Vietnam is getting extremely crowded these days. There are now so many shooters based on that famous US conflict of the 1960s and 1970s that we wouldn't be surprised to find out that the figures lurking in the dense jungle aren't enemy VC, but simply other developers researching the fauna and plant life for their own Vietnam game.
However, a recent thrash of Men Of Valor: Vietnam, from thecreators of Medal Of Honor: Allied Assault, has given us hope that the flood of 'Nam-based titles (check out the Conflict: Vietnam review on page 74) won't all leave us shell-shocked and gibbering like Colonel Kurtz on one of his bad days.
You play through the game as Dean Shepard, an African-American marine thrown into the conflict in 1965, with each mission preceded by Dean's emotional letters home to his mum and gritty documentary footage (see 'TV War' right).
It's Real, Man
Developer 2015 has done its research and according to level designer Cayle George, Men Of Valor will be one of the most accurate portrayals of the Vietnam war. "Almost every mission in the game has elements that are drawn from history," he told us. "There are real missions that US marines took part in, such as defending the Mach 3 compound during a heavy NVA assault. The same applies to weaponry, so you won't find a gun that wasn't actually in the timeline you're playing. You progress from the start of the war towards the end when the M16 was introduced - things like that."
In one of the first missions we witnessed, Dean and his squad have to clear out VC villages when his unit's APCs (Armoured Personnel Carriers) get bogged down in a rice paddy field. In a scripted, but beautifully cinematic sequence, soldiers who had been chatting casually suddenly pour out of the vehicles as an enemy mortar makes a direct hit, exploding and scattering a horrific mix of limbs and metal into the air.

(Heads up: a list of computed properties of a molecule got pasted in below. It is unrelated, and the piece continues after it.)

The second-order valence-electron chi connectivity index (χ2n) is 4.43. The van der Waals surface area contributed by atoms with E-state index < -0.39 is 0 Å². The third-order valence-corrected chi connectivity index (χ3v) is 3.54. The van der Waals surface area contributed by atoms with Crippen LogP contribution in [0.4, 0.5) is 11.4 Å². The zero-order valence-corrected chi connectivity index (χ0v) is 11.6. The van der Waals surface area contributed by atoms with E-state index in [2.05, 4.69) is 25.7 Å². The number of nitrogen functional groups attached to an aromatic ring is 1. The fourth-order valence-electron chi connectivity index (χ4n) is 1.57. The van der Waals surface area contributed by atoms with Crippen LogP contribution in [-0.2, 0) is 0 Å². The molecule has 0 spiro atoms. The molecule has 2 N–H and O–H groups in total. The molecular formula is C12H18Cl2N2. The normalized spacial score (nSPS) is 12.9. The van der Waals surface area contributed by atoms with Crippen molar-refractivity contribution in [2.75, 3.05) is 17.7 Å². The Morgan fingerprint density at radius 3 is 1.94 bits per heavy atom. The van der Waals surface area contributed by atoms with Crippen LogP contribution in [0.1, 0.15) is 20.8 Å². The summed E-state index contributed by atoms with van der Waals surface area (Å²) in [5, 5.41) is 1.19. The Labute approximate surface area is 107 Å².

Later on we see a barrage of machine-gun fire mow down a fellow squad-mate, who just lies there bleeding on the muddy ground screaming "No! I'm not ready!" Dean has to use covering fire to distract the VC as another soldier desperately picks up the wounded soldier and drags him behind the tanks. The injured man dies moments later, just as napalm strikes from US aircraft ignites the enemy hills and trees in a blaze of fiery destruction.
Is That A Real Dead Person?
Men Of Valor is peppered with disturbing images of war, but George insists that it was done with the best intentions. "I don't think our intent was to shock the player. I mean we're not out to make a political statement about the Vietnam War; you can draw your own conclusions about that. I think our goal is to portray the war accurately and we've tried to leave things out which are tasteless."
Unlike many other cross-platform Vietnam games, 2015 is completely overhauling the PC version, so players will experience extra missions and more soldiers involved in the battles. Rather like Medal Of Honor or Call Of Duty, you don't control your squad in the game, relying instead on the AI to send around half a dozen soldiers scurrying into firefights with you. "However, your squad-mates are not so beefed up that they're just going to wipe everybody out so you don't have to play the game," adds George, "but if you work with them and you fight alongside them, you will have a much easier time playing rather than being a loner."
As you can see from these exclusive screenshots, Men Of Valor also has graphics that are far superior to its console equivalent. The water effects are stunning, rippling and splashing if disturbed by soldiers or gunfire. The explosions are also terrific, tossing earth, brick and wood into the air, and creating realistic plumes of smoke. "We have an awesome amount of foliage, canopy and jungle," continues George. "There's full ground coverage with grass everywhere that you can hide in or explore with your squad. It's pretty cool the way the grass actually moves as you walk through it."